Thu, Sep 23, 2004 - Page 9 News List

America's hierarchy of suffering

Since Sept. 11, the US has used its victimhood to demand a monopoly on the right to feel and to inflict pain

By Gary Younge  /  THE GUARDIAN , NEW YORK


The tale of how I became a Nazi and my Nazi harasser became a Jew is as intriguing as it is instructive. Last November I wrote a column in The Guardian newspaper about a racist e-mail sent to me by an employee of an insurance company and my frustrations over the manner in which my grievance was handled. The man in question (a white, South African supporter of the British National party who complained of "undesirables flooding into Britain") was subsequently fired. His dismissal was not as a result of my column but because my original complaint had alerted the company to a previously unreported pattern of racist behavior on his part.

Of the numerous responses from the public I received, most were supportive but many were more abusive than the original message. One stood out. Incensed that something as "trivial" as racist abuse could lead to a man losing his job, one reader compared me to the person who betrayed Anne Frank. And so, through contorted metaphor and contemptuous logic, the harasser became the victim and the harassed was transformed into the perpetrator.

Victimhood is a powerful, yet contradictory, force. Powerful because, once claimed, it can provide the moral basis for redress, retaliation and even revenge in order to right any given wrong -- real or imagined. The defense of everything from the death penalty to affirmative action, Serbian nationalism to equality legislation, are all underpinned, to some degree, by the notion of victimhood.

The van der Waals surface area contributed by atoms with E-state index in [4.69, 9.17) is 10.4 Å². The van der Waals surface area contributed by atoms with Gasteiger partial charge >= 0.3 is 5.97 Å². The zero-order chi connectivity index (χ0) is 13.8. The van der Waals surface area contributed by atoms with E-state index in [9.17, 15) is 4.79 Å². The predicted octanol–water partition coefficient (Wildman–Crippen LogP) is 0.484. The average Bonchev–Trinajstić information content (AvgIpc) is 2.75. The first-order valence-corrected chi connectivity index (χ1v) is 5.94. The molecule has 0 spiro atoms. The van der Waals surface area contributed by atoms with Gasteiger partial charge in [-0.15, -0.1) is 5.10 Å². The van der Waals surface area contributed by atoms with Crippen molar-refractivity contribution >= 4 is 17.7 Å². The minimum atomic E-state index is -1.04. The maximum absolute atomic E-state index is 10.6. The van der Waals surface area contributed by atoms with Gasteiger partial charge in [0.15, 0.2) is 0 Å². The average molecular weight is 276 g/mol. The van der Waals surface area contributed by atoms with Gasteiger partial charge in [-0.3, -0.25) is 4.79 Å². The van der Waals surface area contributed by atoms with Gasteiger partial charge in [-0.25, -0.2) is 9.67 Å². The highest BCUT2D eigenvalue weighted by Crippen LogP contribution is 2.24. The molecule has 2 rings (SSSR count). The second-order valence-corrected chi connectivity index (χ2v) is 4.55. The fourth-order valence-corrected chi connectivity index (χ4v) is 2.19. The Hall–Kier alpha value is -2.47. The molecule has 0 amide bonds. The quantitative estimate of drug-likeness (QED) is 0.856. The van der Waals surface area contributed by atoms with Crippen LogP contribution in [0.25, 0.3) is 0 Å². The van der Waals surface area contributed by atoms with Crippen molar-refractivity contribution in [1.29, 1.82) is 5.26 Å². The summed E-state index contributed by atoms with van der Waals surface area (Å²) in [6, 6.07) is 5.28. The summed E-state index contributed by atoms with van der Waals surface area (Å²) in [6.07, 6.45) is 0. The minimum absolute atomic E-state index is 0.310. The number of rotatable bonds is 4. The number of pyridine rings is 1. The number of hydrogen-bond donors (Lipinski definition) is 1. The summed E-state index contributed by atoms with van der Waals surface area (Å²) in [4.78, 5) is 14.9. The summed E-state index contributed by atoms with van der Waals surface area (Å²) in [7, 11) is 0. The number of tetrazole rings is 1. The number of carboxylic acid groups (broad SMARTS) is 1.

Contradictory because, in order to harness that power, one must first admit weakness. Victims, by their very nature, have less power than their persecutors: victimhood is a passive state -- the result of bad things happening to people who are unable to prevent it.

In the past, the right has exploited this tension to render victimhood a dirty word -- a label synonymous with whingers, whiners, failures and fantasists. Revealing no empathy with the powerless nor any grasp of historical context, they wilfully ignore the potential for victimhood to morph into resistance, preferring instead to lampoon it as a loser's charter.

"The left had become little more than a meeting place for balkanised groups of discontents, all bent on extracting their quota of public shame and their slice of the entitlement pie," wrote columnist Norah Vincent three years ago. "All of them blaming their personal failures on their race, their sex, their sexual orientation, their disability, their socioeconomic status and a million other things."

Such arguments were always flawed. But increasingly they are beginning to look downright farcical. For if you are looking for someone making political hay out of victimhood nowadays, look no further than the right. The ones most ready, willing and able to turn the manipulation of pain into an art form have found their home among the world's most powerful.

Read a downmarket, right-wing paper like the UK's Daily Mail and you would believe that Britain is under threat from the most impoverished and vulnerable people in the land. Asylum seekers, immigrants, "welfare cheats" and single mothers are bringing the nation to its knees. While the country is going to the dogs, the Christians are, apparently, heading for the lions.

"We, as a people, and the government, must make strenuous efforts to promote and defend our culture, and especially the place of Christianity in it and the rights to self-expression by Christians," wrote columnist Simon Heffer earlier this year.

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